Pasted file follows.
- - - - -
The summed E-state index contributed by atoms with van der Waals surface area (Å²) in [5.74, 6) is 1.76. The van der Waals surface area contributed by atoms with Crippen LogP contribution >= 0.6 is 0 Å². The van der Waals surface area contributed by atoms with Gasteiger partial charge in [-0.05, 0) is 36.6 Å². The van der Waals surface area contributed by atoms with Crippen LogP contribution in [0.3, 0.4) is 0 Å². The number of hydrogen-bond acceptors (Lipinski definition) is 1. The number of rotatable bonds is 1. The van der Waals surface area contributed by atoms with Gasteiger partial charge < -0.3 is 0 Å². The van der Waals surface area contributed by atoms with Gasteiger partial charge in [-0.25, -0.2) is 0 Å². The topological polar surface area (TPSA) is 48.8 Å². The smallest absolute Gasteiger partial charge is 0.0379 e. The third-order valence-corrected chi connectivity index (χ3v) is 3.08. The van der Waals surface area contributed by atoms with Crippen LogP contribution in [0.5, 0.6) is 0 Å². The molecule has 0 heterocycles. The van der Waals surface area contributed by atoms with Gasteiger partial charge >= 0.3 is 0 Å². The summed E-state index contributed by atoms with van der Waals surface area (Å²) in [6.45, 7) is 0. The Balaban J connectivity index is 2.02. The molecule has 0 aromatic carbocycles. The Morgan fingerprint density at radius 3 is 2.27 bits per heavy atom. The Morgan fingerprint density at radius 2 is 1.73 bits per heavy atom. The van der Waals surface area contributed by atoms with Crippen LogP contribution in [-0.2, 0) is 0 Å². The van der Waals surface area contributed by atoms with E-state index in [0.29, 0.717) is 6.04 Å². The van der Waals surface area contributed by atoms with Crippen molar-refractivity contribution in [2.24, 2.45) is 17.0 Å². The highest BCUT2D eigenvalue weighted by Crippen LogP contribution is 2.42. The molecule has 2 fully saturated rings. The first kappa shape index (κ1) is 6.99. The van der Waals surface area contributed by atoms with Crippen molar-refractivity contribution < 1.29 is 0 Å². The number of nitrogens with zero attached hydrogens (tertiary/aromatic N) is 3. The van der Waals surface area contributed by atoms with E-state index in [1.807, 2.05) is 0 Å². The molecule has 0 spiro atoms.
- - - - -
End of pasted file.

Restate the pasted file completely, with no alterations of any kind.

The summed E-state index contributed by atoms with van der Waals surface area (Å²) in [5.74, 6) is 1.76. The van der Waals surface area contributed by atoms with Crippen LogP contribution >= 0.6 is 0 Å². The van der Waals surface area contributed by atoms with Gasteiger partial charge in [-0.05, 0) is 36.6 Å². The van der Waals surface area contributed by atoms with Crippen LogP contribution in [0.3, 0.4) is 0 Å². The number of hydrogen-bond acceptors (Lipinski definition) is 1. The number of rotatable bonds is 1. The van der Waals surface area contributed by atoms with Gasteiger partial charge < -0.3 is 0 Å². The van der Waals surface area contributed by atoms with Gasteiger partial charge in [-0.25, -0.2) is 0 Å². The topological polar surface area (TPSA) is 48.8 Å². The smallest absolute Gasteiger partial charge is 0.0379 e. The third-order valence-corrected chi connectivity index (χ3v) is 3.08. The van der Waals surface area contributed by atoms with Crippen LogP contribution in [0.5, 0.6) is 0 Å². The molecule has 0 heterocycles. The van der Waals surface area contributed by atoms with Gasteiger partial charge >= 0.3 is 0 Å². The summed E-state index contributed by atoms with van der Waals surface area (Å²) in [6.45, 7) is 0. The Balaban J connectivity index is 2.02. The molecule has 0 aromatic carbocycles. The Morgan fingerprint density at radius 3 is 2.27 bits per heavy atom. The Morgan fingerprint density at radius 2 is 1.73 bits per heavy atom. The van der Waals surface area contributed by atoms with Crippen LogP contribution in [-0.2, 0) is 0 Å². The van der Waals surface area contributed by atoms with E-state index in [0.29, 0.717) is 6.04 Å². The van der Waals surface area contributed by atoms with Crippen molar-refractivity contribution in [2.24, 2.45) is 17.0 Å². The highest BCUT2D eigenvalue weighted by Crippen LogP contribution is 2.42. The molecule has 2 fully saturated rings. The first kappa shape index (κ1) is 6.99. The van der Waals surface area contributed by atoms with Crippen molar-refractivity contribution < 1.29 is 0 Å². The number of nitrogens with zero attached hydrogens (tertiary/aromatic N) is 3. The van der Waals surface area contributed by atoms with E-state index in [1.807, 2.05) is 0 Å². The molecule has 0 spiro atoms.